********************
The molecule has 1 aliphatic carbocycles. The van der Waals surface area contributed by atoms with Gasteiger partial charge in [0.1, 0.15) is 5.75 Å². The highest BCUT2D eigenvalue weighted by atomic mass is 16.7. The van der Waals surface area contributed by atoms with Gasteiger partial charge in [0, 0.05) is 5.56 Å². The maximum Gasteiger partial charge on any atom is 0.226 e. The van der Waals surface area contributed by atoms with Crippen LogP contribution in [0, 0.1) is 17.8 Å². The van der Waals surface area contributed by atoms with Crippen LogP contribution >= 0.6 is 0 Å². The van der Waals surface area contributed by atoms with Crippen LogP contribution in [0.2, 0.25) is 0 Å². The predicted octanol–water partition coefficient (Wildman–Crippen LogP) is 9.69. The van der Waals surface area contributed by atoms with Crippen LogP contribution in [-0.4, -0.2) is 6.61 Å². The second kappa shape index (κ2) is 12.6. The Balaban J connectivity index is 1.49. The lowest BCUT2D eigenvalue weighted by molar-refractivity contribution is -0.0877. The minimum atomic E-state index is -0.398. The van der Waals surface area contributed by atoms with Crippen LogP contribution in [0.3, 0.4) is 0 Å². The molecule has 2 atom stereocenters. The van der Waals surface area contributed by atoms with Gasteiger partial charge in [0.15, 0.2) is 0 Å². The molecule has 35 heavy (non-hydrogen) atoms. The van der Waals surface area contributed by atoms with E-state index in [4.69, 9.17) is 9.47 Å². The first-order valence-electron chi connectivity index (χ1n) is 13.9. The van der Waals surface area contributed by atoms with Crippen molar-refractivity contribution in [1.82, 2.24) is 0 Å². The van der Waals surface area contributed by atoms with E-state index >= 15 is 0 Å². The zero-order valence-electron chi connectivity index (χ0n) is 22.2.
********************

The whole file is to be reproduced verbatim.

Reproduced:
The molecule has 1 aliphatic carbocycles. The van der Waals surface area contributed by atoms with Gasteiger partial charge in [0.1, 0.15) is 5.75 Å². The highest BCUT2D eigenvalue weighted by atomic mass is 16.7. The van der Waals surface area contributed by atoms with Gasteiger partial charge in [0, 0.05) is 5.56 Å². The maximum Gasteiger partial charge on any atom is 0.226 e. The van der Waals surface area contributed by atoms with Crippen LogP contribution in [0, 0.1) is 17.8 Å². The van der Waals surface area contributed by atoms with Crippen LogP contribution >= 0.6 is 0 Å². The van der Waals surface area contributed by atoms with Crippen LogP contribution in [0.2, 0.25) is 0 Å². The predicted octanol–water partition coefficient (Wildman–Crippen LogP) is 9.69. The van der Waals surface area contributed by atoms with Crippen LogP contribution in [-0.4, -0.2) is 6.61 Å². The second kappa shape index (κ2) is 12.6. The Balaban J connectivity index is 1.49. The lowest BCUT2D eigenvalue weighted by molar-refractivity contribution is -0.0877. The minimum atomic E-state index is -0.398. The van der Waals surface area contributed by atoms with Crippen LogP contribution in [0.3, 0.4) is 0 Å². The molecule has 2 atom stereocenters. The van der Waals surface area contributed by atoms with Gasteiger partial charge in [0.15, 0.2) is 0 Å². The molecule has 35 heavy (non-hydrogen) atoms. The van der Waals surface area contributed by atoms with E-state index in [4.69, 9.17) is 9.47 Å². The first-order valence-electron chi connectivity index (χ1n) is 13.9. The van der Waals surface area contributed by atoms with Crippen molar-refractivity contribution in [1.82, 2.24) is 0 Å². The van der Waals surface area contributed by atoms with E-state index >= 15 is 0 Å². The zero-order valence-electron chi connectivity index (χ0n) is 22.2.